• The Mosquito Missile does the worst damage out of any weapon: 200KJ worth of damage, meaning that, unless you got Fighter Drones swarming all over your butt, even the weakest of Scout craft can survive multiple volleys of Mosquito missiles (1MJ = 1000KJ or 5 Mosquito missiles). However, it has now been given a mildly useful property since the release of the Bonus Pack in Terran Conflict; it can now be used to intercept enemy missiles provided you have any Mosquitoes in your cargo hold.
    • Just about any dumbfire missile that isn't the Tornado. Even the Windstalker, the most powerful of the general dumbfire munitions, isn't that useful in combat thanks to its terribly slow speed and the fact that it is one of only two missiles that can be detonated manually by pressing the launch button twice (the other is the Aurora, another useless dumbfire missile). Even when detonated, for some reason, there is no true "splash" damage when skirting near an attacking vessel. They're best kept as quest items for Corporation missions.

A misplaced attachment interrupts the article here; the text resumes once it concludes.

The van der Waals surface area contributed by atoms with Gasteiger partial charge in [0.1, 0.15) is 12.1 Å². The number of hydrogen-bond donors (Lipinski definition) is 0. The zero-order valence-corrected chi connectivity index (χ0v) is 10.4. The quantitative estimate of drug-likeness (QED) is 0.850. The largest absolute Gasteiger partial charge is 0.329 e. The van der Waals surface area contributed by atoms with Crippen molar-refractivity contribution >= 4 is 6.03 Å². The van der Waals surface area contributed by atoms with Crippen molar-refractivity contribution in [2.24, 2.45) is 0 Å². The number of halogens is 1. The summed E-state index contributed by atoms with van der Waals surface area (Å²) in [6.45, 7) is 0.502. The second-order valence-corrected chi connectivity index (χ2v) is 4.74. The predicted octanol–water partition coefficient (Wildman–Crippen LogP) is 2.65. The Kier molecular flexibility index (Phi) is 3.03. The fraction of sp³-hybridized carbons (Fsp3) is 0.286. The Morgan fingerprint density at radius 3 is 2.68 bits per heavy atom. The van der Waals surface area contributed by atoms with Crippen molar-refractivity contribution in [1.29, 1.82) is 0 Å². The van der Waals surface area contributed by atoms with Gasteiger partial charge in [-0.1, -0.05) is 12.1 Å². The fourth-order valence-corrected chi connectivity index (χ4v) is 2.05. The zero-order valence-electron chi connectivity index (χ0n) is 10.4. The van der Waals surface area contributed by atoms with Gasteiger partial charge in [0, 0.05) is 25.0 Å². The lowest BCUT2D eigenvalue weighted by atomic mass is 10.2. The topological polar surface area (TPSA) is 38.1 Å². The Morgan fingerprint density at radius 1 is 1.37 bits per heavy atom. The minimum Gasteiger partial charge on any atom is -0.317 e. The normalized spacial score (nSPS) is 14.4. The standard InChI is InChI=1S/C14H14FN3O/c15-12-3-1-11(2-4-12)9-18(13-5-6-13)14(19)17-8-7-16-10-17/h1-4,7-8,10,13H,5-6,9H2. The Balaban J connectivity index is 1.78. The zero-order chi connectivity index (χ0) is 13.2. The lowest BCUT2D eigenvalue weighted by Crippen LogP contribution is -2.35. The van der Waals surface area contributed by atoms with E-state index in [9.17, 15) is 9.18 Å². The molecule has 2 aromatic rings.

• Just Before the End: Albion Prelude takes place in the final years of the X-Universe, as the gate network is shutting itself down, isolating sectors or dumping them deep in Xenon space.
  • Justified Title: X: Beyond the Frontier is about the XPerimental shuttle going beyond the frontier of the solar system. X: Tension is an extension pack to X:BTF. X2: The Threat refers to the Kha'ak invasion and their tendency to shoot anything in sight. X3: Reunion then reunites Earth with the X-Universe. X3: Terran Conflict shows the rise of the Terran Conflict. X3: Albion Prelude starts the train-wreck of catastrophes that leads to the portal network being shut down, leading to X Rebirth, hence the "prelude"; The ship in X: Rebirth is the Albion Skunk.